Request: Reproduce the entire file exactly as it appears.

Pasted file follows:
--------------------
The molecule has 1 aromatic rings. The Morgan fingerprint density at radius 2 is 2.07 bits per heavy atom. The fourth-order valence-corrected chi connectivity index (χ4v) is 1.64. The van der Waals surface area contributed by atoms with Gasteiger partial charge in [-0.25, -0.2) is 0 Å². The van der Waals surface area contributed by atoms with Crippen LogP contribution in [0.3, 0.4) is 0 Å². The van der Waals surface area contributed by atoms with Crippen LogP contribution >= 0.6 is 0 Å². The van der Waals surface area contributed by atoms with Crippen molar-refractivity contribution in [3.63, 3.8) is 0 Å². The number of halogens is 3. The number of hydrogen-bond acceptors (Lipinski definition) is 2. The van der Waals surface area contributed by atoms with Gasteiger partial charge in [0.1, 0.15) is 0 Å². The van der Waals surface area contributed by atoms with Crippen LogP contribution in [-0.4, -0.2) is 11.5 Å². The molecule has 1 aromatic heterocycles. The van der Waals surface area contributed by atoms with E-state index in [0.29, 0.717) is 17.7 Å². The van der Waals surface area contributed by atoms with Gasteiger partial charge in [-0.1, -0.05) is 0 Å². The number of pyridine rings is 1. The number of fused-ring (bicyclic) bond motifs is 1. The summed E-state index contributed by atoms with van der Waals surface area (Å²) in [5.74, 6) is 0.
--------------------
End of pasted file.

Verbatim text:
The molecule has 1 aromatic rings. The Morgan fingerprint density at radius 2 is 2.07 bits per heavy atom. The fourth-order valence-corrected chi connectivity index (χ4v) is 1.64. The van der Waals surface area contributed by atoms with Gasteiger partial charge in [-0.25, -0.2) is 0 Å². The van der Waals surface area contributed by atoms with Crippen LogP contribution in [0.3, 0.4) is 0 Å². The van der Waals surface area contributed by atoms with Crippen LogP contribution >= 0.6 is 0 Å². The van der Waals surface area contributed by atoms with Crippen molar-refractivity contribution in [3.63, 3.8) is 0 Å². The number of halogens is 3. The number of hydrogen-bond acceptors (Lipinski definition) is 2. The van der Waals surface area contributed by atoms with Gasteiger partial charge in [0.1, 0.15) is 0 Å². The van der Waals surface area contributed by atoms with Crippen LogP contribution in [-0.4, -0.2) is 11.5 Å². The molecule has 1 aromatic heterocycles. The van der Waals surface area contributed by atoms with E-state index in [0.29, 0.717) is 17.7 Å². The van der Waals surface area contributed by atoms with Gasteiger partial charge in [-0.1, -0.05) is 0 Å². The number of pyridine rings is 1. The number of fused-ring (bicyclic) bond motifs is 1. The summed E-state index contributed by atoms with van der Waals surface area (Å²) in [5.74, 6) is 0.